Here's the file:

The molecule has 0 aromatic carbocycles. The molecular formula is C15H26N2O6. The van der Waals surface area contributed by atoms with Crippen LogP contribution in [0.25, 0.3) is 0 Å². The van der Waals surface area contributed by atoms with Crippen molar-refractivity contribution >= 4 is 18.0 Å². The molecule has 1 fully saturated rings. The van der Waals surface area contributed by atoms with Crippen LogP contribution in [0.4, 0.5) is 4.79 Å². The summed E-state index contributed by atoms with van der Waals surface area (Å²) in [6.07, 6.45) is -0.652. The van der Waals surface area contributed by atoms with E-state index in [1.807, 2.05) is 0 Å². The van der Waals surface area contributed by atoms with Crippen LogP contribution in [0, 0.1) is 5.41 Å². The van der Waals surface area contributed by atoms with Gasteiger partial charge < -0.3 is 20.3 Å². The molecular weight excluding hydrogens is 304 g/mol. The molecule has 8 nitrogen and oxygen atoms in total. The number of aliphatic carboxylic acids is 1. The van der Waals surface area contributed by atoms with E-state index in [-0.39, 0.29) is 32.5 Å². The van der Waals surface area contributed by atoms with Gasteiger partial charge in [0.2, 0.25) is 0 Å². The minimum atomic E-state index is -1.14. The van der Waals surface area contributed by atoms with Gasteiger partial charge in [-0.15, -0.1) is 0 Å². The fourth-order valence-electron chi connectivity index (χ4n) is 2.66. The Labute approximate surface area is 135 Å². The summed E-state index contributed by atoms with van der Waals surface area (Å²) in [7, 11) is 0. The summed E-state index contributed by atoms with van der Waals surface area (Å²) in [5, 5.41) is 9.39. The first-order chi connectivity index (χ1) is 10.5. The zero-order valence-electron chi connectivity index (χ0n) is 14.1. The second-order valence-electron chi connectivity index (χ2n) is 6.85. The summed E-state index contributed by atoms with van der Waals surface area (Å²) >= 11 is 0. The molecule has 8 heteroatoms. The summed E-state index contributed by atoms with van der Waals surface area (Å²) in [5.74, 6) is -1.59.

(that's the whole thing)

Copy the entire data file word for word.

The molecule has 0 aromatic carbocycles. The molecular formula is C15H26N2O6. The van der Waals surface area contributed by atoms with Crippen LogP contribution in [0.25, 0.3) is 0 Å². The van der Waals surface area contributed by atoms with Crippen molar-refractivity contribution >= 4 is 18.0 Å². The molecule has 1 fully saturated rings. The van der Waals surface area contributed by atoms with Crippen LogP contribution in [0.4, 0.5) is 4.79 Å². The summed E-state index contributed by atoms with van der Waals surface area (Å²) in [6.07, 6.45) is -0.652. The van der Waals surface area contributed by atoms with E-state index in [1.807, 2.05) is 0 Å². The van der Waals surface area contributed by atoms with Crippen LogP contribution in [0, 0.1) is 5.41 Å². The van der Waals surface area contributed by atoms with Gasteiger partial charge < -0.3 is 20.3 Å². The molecular weight excluding hydrogens is 304 g/mol. The molecule has 8 nitrogen and oxygen atoms in total. The number of aliphatic carboxylic acids is 1. The van der Waals surface area contributed by atoms with E-state index in [-0.39, 0.29) is 32.5 Å². The van der Waals surface area contributed by atoms with Gasteiger partial charge in [0.2, 0.25) is 0 Å². The minimum atomic E-state index is -1.14. The van der Waals surface area contributed by atoms with Gasteiger partial charge in [-0.15, -0.1) is 0 Å². The fourth-order valence-electron chi connectivity index (χ4n) is 2.66. The Labute approximate surface area is 135 Å². The summed E-state index contributed by atoms with van der Waals surface area (Å²) in [7, 11) is 0. The summed E-state index contributed by atoms with van der Waals surface area (Å²) in [5, 5.41) is 9.39. The first-order chi connectivity index (χ1) is 10.5. The zero-order valence-electron chi connectivity index (χ0n) is 14.1. The second-order valence-electron chi connectivity index (χ2n) is 6.85. The summed E-state index contributed by atoms with van der Waals surface area (Å²) >= 11 is 0. The molecule has 8 heteroatoms. The summed E-state index contributed by atoms with van der Waals surface area (Å²) in [5.74, 6) is -1.59.